The European Union Agency for Cybersecurity (ENISA) has released a pair of new reports that could influence the development of digital identity technologies in EU member states. One of the reports addresses some of the concerns with facial recognition technology, while the other details the potential for self-sovereign identities (SSI).
With regards to the former, ENISA noted that COVID-19 has created a need for technologies that can verify someone’s identity online. Facial recognition has helped meet that demand, and has been used to facilitate everything from financial transactions to citizen interactions with various government agencies.
The problem, according to the ENISA report, is that facial recognition is still vulnerable to spoofing. The report lists photos, video replays, masks, and deepfakes as the primary methods of attack, and recommends some steps that organizations can take to guard against those threats. Most notably, the report encourages organizations to set a minimum video quality for face checks, and to implement presentation attack detection systems that can gauge depth and spot some of the inconsistencies found in deepfakes. It also advises organizations to cross-reference identity documents with lists of lost, stolen, and expired IDs, and to adhere to industry standards and best practices when implementing an authentication system.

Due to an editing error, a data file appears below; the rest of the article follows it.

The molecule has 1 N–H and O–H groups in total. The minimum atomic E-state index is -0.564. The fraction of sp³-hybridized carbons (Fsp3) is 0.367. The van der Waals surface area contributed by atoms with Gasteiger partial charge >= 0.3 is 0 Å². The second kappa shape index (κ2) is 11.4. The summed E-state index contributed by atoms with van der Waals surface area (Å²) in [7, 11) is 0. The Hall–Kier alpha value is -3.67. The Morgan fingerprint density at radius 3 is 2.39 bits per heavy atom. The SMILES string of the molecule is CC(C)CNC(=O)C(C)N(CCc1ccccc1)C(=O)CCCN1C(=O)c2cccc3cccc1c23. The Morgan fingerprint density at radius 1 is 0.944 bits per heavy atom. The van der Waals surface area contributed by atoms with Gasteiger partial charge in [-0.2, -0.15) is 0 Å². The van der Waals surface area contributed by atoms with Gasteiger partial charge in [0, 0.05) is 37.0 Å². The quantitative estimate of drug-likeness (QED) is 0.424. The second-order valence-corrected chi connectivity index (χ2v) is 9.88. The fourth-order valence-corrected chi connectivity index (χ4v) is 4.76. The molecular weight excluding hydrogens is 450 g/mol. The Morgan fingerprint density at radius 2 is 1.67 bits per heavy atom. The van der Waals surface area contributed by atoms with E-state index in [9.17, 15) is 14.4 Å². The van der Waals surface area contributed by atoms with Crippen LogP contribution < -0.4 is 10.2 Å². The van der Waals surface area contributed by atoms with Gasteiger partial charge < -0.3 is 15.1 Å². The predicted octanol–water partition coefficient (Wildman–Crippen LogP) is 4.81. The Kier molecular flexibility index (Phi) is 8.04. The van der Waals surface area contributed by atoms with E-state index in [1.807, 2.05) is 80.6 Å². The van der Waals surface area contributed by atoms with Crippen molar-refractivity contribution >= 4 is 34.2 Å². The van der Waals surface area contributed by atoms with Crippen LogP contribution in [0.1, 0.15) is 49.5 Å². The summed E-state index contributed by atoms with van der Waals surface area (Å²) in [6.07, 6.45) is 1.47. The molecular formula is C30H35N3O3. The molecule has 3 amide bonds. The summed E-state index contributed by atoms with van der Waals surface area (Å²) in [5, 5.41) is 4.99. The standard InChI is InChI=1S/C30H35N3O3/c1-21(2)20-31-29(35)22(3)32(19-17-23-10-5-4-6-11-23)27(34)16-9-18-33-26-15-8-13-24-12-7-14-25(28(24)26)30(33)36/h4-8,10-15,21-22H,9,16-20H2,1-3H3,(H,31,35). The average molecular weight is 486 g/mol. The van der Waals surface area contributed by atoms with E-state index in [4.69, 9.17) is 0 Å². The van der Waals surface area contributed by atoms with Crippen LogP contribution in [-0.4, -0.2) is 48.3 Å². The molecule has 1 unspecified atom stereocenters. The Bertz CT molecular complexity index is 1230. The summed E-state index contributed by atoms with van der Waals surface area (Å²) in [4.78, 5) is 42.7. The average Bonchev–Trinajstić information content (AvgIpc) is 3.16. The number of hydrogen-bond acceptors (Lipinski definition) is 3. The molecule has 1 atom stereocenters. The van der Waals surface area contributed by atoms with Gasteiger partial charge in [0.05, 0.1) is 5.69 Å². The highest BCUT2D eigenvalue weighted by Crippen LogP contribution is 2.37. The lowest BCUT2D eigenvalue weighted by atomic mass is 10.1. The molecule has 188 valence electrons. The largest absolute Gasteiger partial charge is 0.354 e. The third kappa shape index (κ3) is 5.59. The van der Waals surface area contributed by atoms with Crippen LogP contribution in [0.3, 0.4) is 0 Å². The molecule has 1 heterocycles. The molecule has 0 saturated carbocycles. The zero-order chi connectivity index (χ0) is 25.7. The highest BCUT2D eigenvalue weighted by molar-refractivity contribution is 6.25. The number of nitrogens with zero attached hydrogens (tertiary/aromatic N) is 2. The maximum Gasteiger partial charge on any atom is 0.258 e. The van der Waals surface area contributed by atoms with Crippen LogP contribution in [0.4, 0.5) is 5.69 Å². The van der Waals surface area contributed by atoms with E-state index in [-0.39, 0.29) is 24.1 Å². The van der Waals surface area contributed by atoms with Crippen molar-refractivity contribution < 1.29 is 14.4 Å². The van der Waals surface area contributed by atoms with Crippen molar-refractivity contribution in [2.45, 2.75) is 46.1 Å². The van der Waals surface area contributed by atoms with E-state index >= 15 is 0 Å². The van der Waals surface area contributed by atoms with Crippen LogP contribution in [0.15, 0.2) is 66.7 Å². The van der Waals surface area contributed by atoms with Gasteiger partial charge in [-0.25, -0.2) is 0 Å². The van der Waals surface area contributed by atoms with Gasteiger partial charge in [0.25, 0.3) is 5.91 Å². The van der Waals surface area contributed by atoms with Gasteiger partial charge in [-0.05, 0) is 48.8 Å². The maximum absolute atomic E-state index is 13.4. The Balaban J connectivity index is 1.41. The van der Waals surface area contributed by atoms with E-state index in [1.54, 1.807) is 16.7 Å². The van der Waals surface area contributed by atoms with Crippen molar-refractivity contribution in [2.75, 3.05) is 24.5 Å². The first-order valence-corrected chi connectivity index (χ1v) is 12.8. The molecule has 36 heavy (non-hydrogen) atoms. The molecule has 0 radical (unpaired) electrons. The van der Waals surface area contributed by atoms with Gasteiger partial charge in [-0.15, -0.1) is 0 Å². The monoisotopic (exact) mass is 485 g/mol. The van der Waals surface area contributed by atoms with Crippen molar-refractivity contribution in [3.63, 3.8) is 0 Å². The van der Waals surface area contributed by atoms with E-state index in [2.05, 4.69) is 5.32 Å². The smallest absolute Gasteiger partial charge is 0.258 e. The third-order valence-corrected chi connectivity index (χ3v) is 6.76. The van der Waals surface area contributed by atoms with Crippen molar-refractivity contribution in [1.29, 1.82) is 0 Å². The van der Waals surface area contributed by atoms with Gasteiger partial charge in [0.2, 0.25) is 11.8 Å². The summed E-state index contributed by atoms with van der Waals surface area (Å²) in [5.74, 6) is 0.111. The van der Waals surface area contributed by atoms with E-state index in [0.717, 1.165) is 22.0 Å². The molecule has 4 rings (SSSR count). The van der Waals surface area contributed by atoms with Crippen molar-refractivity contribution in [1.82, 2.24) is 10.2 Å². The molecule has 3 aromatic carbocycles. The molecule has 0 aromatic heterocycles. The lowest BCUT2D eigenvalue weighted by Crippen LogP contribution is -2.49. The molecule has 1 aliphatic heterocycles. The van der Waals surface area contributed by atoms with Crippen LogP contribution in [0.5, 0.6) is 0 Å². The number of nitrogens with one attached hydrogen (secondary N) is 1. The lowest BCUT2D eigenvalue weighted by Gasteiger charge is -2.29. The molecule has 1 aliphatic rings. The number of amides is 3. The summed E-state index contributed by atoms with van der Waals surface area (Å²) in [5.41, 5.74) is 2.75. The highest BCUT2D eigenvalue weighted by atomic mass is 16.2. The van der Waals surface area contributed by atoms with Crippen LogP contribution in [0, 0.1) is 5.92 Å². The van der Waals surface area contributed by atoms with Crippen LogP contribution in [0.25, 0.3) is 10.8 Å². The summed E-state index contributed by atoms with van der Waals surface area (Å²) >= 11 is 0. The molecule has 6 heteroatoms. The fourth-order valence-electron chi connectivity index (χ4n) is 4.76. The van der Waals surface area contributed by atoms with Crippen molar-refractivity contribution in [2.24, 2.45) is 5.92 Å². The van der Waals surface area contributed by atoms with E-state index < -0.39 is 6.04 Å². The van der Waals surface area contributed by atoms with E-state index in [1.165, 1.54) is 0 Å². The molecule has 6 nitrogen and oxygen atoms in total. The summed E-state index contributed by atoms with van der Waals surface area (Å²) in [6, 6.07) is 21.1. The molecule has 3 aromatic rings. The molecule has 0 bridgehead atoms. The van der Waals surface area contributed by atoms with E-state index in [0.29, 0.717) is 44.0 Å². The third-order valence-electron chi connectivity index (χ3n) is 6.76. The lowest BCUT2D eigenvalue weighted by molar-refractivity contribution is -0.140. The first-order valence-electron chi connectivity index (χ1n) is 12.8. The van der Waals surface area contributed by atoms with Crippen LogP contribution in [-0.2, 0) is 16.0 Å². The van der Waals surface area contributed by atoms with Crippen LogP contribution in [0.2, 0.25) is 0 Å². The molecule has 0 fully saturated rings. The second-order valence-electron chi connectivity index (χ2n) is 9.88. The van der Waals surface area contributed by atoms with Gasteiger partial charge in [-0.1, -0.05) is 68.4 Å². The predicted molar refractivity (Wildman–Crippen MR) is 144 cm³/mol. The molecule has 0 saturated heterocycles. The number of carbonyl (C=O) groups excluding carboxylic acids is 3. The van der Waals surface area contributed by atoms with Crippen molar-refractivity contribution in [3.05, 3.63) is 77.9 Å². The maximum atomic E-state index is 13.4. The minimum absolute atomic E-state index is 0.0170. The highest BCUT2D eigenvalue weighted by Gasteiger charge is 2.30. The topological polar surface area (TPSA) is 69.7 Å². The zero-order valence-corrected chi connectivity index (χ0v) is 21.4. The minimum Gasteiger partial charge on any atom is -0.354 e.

ENISA’s SSI report, meanwhile, could inform the creation of a broader European Digital Identity scheme. The digital IDs would be available to all EU citizens, and would theoretically serve as a trusted digital identity that could be used for a range of cross-border interactions.
ENISA noted that a good SSI should give individuals more control over their personal information, allowing them to choose what and when to share when proving their identity. Priorities for SSI include data minimization, accuracy, and consent, as well as utility more generally. Once completed, citizens will be able to store a European Digital Identity in a wallet on a mobile phone, and share information by clicking an icon when accessing online services.
In doing so, citizens would only need to share enough information to complete a transaction, which allows people to do business with a greater degree of anonymity. The two reports are part of ENISA’s ongoing efforts to support the EU’s eIDAS Regulation, which seeks to create an interoperable standard for electronic interactions in Europe. ENISA has previously advocated for the use of passwordless FIDO2 authentication technologies.
January 24, 2022 – by Eric Weiss